Friday: $7 on a gyro and $11 on french macarons (a splurge for working very hard). Total spending was $18, $3 over my daily budget of $15.
Saturday: $25 on food and drink celebrating my partner’s birthday, which I saved money on by using living social to scope out a discounted steak dinner and used my reward points to pay for part of a hotel. However, I was still $10 over budget.
Sunday: No spending, woo hoo!
Monday: $15 on lunch
Tuesday: No spending, even though I was out all day, w00t!
How do you keep track of your spending? Is there a specific spending diary format that you like to use?
So, in an effort to save for an upcoming apartment move, I am cutting back down my budget (or up, if you view it from a savings standpoint).
Currently, I calculate my non-essential expenses by taking my weekly income (since it varies) and subtracting the amount from expenses (including savings) and then dividing by seven. However, since I really want to increase my savings, I am going to lock my weekly non-essential budget at $120 (just over $15/day). Since I work from home most of the time for my part-time research job, I can easily stay under that several days a week. However, I have also been consulting and am looking for another part time job/consulting project for now until the end of the year or right after the first of the year.
To make sure that I’m staying on budget, I am going to keep a spending diary. Today’s spending:
1) $16 on groceries (almond milk, cheerios, energy drink for my partner).
Tomorrow I am working on a consulting project outside of my home, and the big temptation will be easy food. Hopefully between subway fare ($5.50 round trip) I can keep my total spending under $10.
Have you ever kept a spending diary? If so, how did it work for you?
In case you missed it, I am partnering with CreditKarma.com for the next six months to discuss everything from money to gifts to time management. My post will go live the first Wednesday of every month.
Hope all my readers love it!
Taking Small Steps Towards Big Goals
I am so thrilled that I am finally out of credit card debt! I got my first credit card in 2007 and have been carrying balances of various amounts ever since. Making my last credit card payment was a huge relief and it is great to know that I will be saving money on interest and not have the anxiety of credit card debt hanging over me.
However, as I’ve stated in previous posts, most of my debt is in the form of student loans. Thankfully, it is all low-interest federal Stafford loans (the majority subsidized) with generous repayment options. Currently, I have not made a single payment on my loans due to working less than full time since graduation in Spring 2009. This has been very helpful for my budget, but with capitalized interest my loans have increased from the original $33,000 that I borrowed to nearly $37,000 that I currently owe. I am trying to continue to defer my loans since I am still not working full time, but I know that I have to tackle them very soon and have been imagining possible repayment plans for the past several weeks.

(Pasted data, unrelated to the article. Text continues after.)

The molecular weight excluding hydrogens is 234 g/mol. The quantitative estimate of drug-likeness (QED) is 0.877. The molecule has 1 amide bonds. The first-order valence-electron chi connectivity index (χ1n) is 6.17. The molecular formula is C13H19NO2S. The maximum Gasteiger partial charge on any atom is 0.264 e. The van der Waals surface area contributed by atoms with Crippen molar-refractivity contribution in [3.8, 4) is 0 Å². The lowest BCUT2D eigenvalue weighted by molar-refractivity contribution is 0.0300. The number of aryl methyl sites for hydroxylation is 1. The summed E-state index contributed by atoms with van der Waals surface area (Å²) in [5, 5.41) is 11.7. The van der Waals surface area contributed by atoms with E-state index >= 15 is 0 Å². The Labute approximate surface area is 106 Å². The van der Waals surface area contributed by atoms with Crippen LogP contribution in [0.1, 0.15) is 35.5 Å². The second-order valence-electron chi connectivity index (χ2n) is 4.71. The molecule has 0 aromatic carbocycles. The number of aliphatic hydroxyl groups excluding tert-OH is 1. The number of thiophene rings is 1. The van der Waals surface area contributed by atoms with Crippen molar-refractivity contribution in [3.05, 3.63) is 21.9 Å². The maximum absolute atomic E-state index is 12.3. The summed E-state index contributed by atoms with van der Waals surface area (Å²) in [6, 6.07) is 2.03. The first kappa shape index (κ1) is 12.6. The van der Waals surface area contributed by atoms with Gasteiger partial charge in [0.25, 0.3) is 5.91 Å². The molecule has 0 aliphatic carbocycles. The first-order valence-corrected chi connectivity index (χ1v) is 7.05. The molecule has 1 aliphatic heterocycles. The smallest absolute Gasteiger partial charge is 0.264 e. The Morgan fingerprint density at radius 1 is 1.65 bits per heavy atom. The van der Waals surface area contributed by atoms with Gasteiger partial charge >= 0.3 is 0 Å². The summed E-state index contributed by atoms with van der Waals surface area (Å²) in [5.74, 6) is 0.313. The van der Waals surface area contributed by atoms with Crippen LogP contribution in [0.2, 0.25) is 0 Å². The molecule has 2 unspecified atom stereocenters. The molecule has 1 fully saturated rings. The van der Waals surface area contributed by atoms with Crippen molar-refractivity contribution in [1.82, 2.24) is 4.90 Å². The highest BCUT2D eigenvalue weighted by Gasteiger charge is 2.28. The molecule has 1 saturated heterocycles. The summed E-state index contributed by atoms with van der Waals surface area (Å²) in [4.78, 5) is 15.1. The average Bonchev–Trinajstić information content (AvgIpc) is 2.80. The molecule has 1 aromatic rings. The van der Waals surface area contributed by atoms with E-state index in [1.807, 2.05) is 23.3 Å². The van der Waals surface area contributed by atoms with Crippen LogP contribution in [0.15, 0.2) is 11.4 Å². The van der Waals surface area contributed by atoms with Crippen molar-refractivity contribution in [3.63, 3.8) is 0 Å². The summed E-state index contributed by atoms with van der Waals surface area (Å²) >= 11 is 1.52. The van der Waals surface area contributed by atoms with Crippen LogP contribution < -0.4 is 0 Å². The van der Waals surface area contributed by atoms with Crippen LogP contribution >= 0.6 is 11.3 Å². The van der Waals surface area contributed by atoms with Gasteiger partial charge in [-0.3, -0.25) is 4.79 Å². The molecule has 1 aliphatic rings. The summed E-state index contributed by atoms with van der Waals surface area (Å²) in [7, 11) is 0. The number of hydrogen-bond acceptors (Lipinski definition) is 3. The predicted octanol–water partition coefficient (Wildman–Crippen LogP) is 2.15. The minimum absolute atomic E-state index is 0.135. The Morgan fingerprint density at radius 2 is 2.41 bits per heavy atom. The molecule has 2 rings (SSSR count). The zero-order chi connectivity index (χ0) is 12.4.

Despite feeling confident about handling my student loans and really proud about paying off credit card debt, I feel as if I am constantly stuck in an eternal battle to pay off debt and save. Not necessarily save as in put money in my emergency fund, since that is pretty well stocked, but save for other goals.
Beautiful! Love those round zeros!
For example, I’m hoping to start pre-recs for a second master’s degree in 2012, and I would also really like to learn a language and travel more. Therefore, I have been looking at language schools in Central and South America, since they tend to be much cheaper than taking classes state-side and I would also learn through immersion. Plus, I’ve always wanted to go to Guatemala which is a country that is not only cheap, but highly recommended for Spanish language learners. I estimated that my trip would cost around $1500, which isn’t much and totally doable if I start saving very soon. However, I feel like I shouldn’t be spending money on something “frivolous” like traveling and learning when I could be putting money into my student debt. On the flip side, I feel like I should take advantage of having the time to travel since I know that won’t last for the rest of my life, while paying off my debt will take years if not decades.
How do you balance paying off debt vs. spending money to enjoy your life and reach other goals? Is there are way to do both bit by bit?
Welcome to Broke Gal in NYC, the story of young women and money. Inspired by other financial blogs and my own personal goals, I have decided to track living in an expensive urban area (NYC) not only for cheap, but while paying down debt and building up savings. This is my journey in growing up, getting wise, and getting richer (hopefully!)
Money: Last year, I made just under $26,000. On that, I paid off my credit card debt (as of October 2011),saved over $4,000 and raised my credit score nearly 100 points.
Goals: No credit card debt by February 2012 (paid off October 2011!), have a strong plan to pay off my student loans which are currently at $37,000, save nearly $10,000, and pursue freelance writing and a career in financial services.